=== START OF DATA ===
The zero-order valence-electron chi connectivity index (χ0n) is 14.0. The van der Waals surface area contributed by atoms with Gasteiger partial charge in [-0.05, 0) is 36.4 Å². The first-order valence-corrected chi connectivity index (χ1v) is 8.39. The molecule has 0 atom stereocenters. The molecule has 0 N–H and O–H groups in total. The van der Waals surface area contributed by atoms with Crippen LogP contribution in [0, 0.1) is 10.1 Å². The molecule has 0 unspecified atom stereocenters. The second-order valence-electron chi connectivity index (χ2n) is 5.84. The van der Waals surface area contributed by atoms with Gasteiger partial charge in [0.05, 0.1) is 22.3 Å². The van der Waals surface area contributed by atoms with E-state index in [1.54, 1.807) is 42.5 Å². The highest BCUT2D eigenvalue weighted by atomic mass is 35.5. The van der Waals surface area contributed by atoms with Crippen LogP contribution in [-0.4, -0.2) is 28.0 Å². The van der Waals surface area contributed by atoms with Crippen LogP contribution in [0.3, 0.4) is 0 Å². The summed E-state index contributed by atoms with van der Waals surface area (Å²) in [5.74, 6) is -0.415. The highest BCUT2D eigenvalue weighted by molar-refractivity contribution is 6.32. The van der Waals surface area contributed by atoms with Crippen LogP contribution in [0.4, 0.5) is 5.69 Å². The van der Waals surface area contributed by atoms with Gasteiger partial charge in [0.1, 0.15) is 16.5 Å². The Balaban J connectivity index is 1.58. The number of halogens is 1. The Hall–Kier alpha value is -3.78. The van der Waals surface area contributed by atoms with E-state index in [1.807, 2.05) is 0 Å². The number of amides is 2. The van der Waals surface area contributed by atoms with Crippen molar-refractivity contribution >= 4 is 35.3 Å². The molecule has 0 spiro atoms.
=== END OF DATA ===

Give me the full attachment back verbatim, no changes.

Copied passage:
The zero-order valence-electron chi connectivity index (χ0n) is 14.0. The van der Waals surface area contributed by atoms with Gasteiger partial charge in [-0.05, 0) is 36.4 Å². The first-order valence-corrected chi connectivity index (χ1v) is 8.39. The molecule has 0 atom stereocenters. The molecule has 0 N–H and O–H groups in total. The van der Waals surface area contributed by atoms with Crippen LogP contribution in [0, 0.1) is 10.1 Å². The molecule has 0 unspecified atom stereocenters. The second-order valence-electron chi connectivity index (χ2n) is 5.84. The van der Waals surface area contributed by atoms with Gasteiger partial charge in [0.05, 0.1) is 22.3 Å². The van der Waals surface area contributed by atoms with E-state index in [1.54, 1.807) is 42.5 Å². The highest BCUT2D eigenvalue weighted by atomic mass is 35.5. The van der Waals surface area contributed by atoms with Crippen LogP contribution in [-0.4, -0.2) is 28.0 Å². The van der Waals surface area contributed by atoms with Crippen LogP contribution in [0.3, 0.4) is 0 Å². The summed E-state index contributed by atoms with van der Waals surface area (Å²) in [5.74, 6) is -0.415. The highest BCUT2D eigenvalue weighted by molar-refractivity contribution is 6.32. The van der Waals surface area contributed by atoms with Crippen LogP contribution in [0.4, 0.5) is 5.69 Å². The van der Waals surface area contributed by atoms with Gasteiger partial charge in [0.1, 0.15) is 16.5 Å². The Balaban J connectivity index is 1.58. The number of halogens is 1. The Hall–Kier alpha value is -3.78. The van der Waals surface area contributed by atoms with E-state index in [1.807, 2.05) is 0 Å². The number of amides is 2. The van der Waals surface area contributed by atoms with Crippen molar-refractivity contribution >= 4 is 35.3 Å². The molecule has 0 spiro atoms.